“Are you here to see the church?” she asked skeptically.
She spoke slowly, clearly unsure if we would understand Japanese.
We smiled and replied that yes, we were indeed headed across town to the Sakitsu Church.
We continued walking past, giving an ‘ok’ sign to show her that we knew where we were headed, but she didn’t take the hint. Shuffling her feet at the speed of a jog, she followed us down the street, repeatedly warning us that the church might be closed and that the priest was often very busy.
Despite our assurances that all of those concerns were okay – we would be satisfied to simply see the church from the outside if necessary – soon another local woman was enlisted by the first to replace her and follow us.
We began to understand. Amakusa wasn’t just proud of Sakitsu Church. They were protective of it. It is a village treasure.
When we arrived at the gates of the church and got an up-close look at the building, we were still accompanied by a local, who had taken it upon herself to follow us and make small talk. As we walked about, taking in the landmark from different angles, and reading the signs explaining its history, she talked behind us about the church, its priest, and how many people came through town looking for it.
In the two hours or so we were on the church property, at least two other pairs of travelers stopped and joined us in exploring.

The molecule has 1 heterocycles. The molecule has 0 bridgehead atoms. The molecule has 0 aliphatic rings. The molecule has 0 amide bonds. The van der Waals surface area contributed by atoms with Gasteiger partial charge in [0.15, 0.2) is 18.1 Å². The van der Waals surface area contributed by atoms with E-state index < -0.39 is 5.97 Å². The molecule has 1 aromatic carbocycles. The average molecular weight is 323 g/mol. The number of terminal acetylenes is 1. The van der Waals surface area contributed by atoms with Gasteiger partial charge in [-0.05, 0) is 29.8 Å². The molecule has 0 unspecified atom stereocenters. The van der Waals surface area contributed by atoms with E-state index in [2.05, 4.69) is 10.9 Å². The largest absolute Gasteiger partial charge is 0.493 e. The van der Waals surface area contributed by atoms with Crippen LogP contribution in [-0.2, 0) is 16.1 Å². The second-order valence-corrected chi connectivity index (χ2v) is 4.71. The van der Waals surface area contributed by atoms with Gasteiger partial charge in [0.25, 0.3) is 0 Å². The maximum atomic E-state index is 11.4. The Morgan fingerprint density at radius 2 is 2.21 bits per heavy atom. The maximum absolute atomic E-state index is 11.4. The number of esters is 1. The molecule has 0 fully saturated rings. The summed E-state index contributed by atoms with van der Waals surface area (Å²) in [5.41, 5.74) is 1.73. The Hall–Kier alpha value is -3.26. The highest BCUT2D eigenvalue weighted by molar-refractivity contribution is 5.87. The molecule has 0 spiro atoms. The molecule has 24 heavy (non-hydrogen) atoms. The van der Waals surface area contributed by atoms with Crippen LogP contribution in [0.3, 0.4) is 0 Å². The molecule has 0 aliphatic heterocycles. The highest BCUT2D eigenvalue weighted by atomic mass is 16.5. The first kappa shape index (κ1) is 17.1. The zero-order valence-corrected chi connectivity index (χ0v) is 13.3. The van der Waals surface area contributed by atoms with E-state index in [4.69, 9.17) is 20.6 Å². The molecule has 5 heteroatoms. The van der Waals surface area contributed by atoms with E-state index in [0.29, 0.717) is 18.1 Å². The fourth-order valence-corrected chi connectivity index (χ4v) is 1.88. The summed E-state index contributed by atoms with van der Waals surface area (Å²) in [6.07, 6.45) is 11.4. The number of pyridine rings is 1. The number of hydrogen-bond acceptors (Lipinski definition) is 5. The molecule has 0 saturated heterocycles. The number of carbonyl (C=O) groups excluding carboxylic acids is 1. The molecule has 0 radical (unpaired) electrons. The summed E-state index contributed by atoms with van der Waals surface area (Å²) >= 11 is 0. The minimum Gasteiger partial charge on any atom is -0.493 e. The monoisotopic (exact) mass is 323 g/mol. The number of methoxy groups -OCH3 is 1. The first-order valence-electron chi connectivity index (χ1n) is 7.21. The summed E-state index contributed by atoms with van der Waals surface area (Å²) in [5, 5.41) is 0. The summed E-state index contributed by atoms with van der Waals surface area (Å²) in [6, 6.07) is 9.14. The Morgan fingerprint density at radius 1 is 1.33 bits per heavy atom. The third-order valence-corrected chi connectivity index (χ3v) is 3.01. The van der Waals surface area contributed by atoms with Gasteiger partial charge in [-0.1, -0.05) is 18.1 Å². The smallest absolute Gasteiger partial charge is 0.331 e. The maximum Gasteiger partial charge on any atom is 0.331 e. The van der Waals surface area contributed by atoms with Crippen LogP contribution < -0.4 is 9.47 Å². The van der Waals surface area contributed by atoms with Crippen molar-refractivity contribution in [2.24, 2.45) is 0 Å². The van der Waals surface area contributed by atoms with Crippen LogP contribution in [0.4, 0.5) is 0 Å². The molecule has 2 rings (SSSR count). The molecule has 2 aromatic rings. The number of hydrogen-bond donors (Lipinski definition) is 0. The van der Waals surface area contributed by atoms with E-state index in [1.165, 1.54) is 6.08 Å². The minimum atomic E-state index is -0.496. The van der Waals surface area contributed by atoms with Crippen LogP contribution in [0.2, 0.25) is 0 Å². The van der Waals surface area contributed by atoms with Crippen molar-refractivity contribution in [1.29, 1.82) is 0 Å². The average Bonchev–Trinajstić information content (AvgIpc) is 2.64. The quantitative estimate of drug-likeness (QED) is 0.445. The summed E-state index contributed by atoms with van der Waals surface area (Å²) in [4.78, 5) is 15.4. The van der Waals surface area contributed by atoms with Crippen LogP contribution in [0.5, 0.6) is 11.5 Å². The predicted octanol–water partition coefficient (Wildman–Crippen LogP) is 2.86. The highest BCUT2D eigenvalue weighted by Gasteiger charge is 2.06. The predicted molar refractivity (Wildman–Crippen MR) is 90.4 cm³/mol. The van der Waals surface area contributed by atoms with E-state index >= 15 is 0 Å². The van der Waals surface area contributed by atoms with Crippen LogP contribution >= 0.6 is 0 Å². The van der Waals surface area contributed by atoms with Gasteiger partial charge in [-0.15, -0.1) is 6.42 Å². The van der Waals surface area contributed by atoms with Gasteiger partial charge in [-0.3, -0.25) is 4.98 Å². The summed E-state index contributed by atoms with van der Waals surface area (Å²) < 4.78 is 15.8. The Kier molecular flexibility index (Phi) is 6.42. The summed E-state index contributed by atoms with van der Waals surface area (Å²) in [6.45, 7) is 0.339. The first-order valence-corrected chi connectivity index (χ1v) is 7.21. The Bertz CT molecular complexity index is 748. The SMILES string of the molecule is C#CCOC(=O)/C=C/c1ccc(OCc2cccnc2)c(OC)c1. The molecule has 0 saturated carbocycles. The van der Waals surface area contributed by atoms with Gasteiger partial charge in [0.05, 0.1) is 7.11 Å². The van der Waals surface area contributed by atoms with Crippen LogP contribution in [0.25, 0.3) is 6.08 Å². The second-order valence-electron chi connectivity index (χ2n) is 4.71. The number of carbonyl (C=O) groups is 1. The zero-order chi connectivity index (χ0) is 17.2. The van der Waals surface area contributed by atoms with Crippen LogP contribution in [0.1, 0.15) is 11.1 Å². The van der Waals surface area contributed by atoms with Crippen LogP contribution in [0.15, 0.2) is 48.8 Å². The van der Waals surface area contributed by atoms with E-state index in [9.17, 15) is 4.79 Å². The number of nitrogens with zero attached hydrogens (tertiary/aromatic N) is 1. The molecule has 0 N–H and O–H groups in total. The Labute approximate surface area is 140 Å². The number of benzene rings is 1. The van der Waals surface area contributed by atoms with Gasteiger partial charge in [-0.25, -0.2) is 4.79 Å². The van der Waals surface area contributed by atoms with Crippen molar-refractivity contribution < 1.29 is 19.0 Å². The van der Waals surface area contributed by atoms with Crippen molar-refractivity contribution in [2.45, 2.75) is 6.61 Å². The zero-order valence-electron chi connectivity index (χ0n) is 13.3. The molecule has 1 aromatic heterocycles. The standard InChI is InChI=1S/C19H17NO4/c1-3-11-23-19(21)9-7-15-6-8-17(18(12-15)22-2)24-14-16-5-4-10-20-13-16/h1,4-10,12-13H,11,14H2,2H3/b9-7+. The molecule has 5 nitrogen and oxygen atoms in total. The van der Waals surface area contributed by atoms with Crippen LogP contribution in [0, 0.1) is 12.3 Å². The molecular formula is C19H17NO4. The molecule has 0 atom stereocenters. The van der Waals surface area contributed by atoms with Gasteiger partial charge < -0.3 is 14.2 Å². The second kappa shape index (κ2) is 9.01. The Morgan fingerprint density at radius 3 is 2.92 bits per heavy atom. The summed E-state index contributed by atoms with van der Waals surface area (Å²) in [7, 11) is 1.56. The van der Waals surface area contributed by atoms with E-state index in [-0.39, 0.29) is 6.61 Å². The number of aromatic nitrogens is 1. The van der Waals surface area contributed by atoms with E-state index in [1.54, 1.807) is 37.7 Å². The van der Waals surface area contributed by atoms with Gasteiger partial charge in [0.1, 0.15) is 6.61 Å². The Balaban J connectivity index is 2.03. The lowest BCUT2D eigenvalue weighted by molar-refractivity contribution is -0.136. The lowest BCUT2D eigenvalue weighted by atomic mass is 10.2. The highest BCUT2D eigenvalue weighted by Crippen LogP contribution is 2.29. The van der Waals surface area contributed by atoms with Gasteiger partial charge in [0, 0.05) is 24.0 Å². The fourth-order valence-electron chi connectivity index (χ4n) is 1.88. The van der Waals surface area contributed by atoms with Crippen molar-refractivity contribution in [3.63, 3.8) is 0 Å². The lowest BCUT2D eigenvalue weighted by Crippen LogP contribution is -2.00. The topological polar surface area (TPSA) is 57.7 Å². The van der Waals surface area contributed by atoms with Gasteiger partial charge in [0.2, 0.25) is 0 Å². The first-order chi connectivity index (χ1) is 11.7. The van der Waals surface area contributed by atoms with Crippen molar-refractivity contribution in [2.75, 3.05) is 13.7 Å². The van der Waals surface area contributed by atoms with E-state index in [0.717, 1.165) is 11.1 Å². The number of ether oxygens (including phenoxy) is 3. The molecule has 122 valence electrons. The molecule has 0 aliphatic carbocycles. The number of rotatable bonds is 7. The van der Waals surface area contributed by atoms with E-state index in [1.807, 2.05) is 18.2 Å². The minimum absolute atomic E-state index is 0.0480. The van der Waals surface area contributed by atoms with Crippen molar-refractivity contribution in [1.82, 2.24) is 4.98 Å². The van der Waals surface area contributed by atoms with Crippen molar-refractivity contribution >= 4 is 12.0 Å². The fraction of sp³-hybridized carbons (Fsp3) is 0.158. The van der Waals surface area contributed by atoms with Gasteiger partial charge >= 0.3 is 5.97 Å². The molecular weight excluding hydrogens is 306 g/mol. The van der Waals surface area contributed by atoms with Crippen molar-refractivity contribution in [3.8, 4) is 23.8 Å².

Sakitsu Church is a small church by comparison to those one might find in modern, Christian-majority countries. It’s built in a simple, gothic style and foregoes unnecessary flair or decoration.
The church’s façade is made of stone with the backside covered in plain white siding. Its windows are stained glass, but have no icons of Jesus or saints in their design. They consist mostly of simple squares in a variety of pastel colors.
While it may be plain, it’s pleasant to behold, and its iconic steeple, crowned with a large crucifix, gives it a splash of personality.
The Western architecture stands out in the middle of an ancient, Japanese fishing village. But the interior of the church is distinctly Japanese.
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Worshippers must remove their shoes before stepping in and walking on the traditional tatami flooring that covers the worship area. It’s an eccentric decision – tatami is never used in modern churches. But in Sakitsu, it contributes to the East-meets-West spirit of such a culturally significant house of worship.
Outside the church, tucked into the side area of the porch, is a small stamp and ink pad. The stamps can be seen at other UNESCO landmarks, but I had never seen souvenir stamps offered at a church before.
These items are traditionally left out for travelers to Japanese shrines and temples for tourists to mark their diaries or stamp books and keep track of the landmarks they’ve visited.
Sakitsu Church must have inherited the stamp practice from its religious neighbors of other faiths.
A distinct feature of Sakitsu Church are the two other houses of worship within walking distance. On the hill overlooking Sakitsu Church, a Shinto shrine is tucked among the trees. Not far from either of those is a Buddhist temple.
Local residents of all three religions see this coexistence as a testament to the Japanese people’s progress in religious tolerance. Less than 200 years ago, such a tolerance was unthinkable, and where the church now stands, Japanese Catholics were being forced to apostatize on threat of torture or death.